As a trading culture, the Arabs travellers had access to plants from China, India and other distant places. Muslim botanists and Muslim physicians significantly expended on the early knowledge of medical substances. For example, Al-Dinawari described more than 637 plant drugs in 9th century and Ibn Al-Baitar described more than 1400 plants, foods and drugs, over 300 of which were his own original discoveries.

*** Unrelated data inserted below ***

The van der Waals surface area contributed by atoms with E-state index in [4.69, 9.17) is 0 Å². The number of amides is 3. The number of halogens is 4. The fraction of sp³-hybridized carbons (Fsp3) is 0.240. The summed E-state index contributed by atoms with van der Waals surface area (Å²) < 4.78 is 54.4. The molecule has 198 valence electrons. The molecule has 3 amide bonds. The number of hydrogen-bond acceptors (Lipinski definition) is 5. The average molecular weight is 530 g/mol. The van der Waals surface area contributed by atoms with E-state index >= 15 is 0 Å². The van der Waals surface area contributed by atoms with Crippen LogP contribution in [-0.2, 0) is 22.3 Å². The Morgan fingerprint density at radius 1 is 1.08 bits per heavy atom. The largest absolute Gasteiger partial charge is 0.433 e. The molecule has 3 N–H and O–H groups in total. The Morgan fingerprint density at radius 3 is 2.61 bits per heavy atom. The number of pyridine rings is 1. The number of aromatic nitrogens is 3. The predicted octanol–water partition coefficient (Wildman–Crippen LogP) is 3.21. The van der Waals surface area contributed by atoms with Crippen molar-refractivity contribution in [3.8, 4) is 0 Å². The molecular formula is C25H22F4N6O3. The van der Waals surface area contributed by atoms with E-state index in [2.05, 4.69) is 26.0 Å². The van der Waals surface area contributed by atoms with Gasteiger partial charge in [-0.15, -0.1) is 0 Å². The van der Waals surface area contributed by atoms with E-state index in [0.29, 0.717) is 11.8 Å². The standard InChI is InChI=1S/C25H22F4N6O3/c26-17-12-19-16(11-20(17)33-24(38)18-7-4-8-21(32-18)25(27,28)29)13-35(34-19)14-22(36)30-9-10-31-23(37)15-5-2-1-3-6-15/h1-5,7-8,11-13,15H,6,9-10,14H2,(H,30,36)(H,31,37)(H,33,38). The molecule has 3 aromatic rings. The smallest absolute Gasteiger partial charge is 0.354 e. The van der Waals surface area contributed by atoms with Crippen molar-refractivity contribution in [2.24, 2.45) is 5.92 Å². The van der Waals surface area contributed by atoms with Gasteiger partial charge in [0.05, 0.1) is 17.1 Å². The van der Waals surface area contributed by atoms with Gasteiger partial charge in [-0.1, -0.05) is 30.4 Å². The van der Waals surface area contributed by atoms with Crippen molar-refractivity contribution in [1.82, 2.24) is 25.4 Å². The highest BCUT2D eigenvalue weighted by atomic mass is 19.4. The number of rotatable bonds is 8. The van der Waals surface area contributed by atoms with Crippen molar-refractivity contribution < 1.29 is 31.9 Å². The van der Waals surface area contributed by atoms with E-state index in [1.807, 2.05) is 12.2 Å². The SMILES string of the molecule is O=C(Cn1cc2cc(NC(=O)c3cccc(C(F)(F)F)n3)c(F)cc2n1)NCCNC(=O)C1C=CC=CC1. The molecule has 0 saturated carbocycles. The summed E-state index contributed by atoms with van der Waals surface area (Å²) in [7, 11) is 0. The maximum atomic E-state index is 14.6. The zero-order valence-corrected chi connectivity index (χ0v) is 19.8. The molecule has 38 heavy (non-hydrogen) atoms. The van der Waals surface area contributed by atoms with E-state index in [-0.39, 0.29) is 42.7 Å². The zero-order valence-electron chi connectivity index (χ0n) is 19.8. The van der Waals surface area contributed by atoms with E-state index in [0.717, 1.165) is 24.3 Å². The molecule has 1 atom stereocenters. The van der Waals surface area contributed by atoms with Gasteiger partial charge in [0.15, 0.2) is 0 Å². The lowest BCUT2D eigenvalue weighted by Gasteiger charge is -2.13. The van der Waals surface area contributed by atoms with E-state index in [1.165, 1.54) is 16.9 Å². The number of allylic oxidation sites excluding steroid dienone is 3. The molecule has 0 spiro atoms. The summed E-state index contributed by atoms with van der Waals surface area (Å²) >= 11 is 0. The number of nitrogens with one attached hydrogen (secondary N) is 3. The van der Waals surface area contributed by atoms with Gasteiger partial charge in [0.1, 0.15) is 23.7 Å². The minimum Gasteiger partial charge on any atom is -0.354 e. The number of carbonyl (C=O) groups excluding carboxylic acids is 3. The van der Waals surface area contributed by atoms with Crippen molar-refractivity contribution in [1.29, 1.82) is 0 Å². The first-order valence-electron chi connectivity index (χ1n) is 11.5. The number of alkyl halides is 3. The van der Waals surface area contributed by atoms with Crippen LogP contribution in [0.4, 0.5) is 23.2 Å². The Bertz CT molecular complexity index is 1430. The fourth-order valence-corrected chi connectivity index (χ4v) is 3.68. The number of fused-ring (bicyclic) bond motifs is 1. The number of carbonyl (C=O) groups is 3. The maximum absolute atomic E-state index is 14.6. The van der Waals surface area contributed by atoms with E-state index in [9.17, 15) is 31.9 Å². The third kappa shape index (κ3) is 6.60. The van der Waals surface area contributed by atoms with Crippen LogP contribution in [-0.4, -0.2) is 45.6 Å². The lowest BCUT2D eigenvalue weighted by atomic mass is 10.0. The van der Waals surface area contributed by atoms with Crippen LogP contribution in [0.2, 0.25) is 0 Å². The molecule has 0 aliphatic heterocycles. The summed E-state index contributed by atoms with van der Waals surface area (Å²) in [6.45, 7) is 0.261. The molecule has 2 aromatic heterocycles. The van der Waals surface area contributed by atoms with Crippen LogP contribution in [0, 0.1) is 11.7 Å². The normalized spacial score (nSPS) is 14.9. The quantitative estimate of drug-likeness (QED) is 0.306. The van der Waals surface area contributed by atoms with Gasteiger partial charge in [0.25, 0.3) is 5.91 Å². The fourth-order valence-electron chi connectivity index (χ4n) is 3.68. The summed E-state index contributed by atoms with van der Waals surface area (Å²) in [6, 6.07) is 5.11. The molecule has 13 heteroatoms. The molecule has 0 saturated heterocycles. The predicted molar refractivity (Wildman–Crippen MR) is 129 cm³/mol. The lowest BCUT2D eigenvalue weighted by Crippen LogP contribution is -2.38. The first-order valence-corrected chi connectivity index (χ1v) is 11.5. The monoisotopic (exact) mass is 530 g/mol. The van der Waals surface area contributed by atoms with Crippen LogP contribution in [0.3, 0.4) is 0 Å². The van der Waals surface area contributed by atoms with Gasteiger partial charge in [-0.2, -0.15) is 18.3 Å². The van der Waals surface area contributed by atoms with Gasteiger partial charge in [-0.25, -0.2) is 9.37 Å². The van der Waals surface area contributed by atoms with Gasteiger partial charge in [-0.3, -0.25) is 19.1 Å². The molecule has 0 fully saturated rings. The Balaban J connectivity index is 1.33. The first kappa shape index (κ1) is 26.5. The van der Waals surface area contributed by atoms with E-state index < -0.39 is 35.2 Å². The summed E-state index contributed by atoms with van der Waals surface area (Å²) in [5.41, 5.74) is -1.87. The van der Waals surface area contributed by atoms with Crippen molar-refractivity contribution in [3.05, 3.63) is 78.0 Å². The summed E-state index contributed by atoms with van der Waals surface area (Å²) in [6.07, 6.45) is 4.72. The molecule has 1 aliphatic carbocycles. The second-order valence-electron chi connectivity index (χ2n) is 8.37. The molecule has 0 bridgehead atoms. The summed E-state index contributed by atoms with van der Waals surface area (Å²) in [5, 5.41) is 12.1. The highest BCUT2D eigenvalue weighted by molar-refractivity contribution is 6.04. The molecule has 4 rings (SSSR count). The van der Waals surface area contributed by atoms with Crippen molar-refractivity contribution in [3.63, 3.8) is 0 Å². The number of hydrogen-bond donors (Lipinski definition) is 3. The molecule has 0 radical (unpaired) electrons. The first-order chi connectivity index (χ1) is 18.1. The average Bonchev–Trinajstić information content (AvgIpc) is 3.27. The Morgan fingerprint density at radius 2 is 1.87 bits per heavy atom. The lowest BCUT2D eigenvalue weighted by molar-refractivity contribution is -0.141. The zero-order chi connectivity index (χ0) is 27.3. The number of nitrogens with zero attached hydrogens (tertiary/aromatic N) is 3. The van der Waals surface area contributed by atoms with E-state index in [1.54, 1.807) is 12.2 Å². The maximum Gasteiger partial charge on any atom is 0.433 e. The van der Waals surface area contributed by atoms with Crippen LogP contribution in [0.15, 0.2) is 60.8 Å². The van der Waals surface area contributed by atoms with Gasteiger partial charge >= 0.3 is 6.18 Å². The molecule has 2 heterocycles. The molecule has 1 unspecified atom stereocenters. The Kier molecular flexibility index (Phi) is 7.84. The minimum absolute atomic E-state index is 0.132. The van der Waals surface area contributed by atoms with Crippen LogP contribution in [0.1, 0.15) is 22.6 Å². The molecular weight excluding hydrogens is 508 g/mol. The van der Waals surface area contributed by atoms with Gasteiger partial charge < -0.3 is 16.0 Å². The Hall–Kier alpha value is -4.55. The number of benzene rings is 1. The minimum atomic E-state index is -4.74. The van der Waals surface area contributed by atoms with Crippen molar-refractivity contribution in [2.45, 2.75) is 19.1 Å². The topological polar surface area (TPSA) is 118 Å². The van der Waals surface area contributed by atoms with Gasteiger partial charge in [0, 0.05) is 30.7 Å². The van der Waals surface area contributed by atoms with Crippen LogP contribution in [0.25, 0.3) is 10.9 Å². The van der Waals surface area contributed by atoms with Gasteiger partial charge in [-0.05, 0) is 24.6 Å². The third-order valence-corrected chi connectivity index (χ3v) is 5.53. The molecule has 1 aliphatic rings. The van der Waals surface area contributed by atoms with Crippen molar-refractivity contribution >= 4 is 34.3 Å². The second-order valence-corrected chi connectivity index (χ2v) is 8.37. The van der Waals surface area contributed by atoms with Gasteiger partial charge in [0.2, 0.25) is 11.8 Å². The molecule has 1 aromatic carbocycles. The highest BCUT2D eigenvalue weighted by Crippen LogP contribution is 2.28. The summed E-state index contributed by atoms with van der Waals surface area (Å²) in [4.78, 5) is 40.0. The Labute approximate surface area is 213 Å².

The experimental scientific method was introduced in the field in the 13th century Andalusian botanist Abu Al-Abbas Al-NAbati teacher of Ibn Al-Baitar. He separated unverified reports from those supported by actual tests. This allowed the study of medical substances to evolve into science of pharmacology.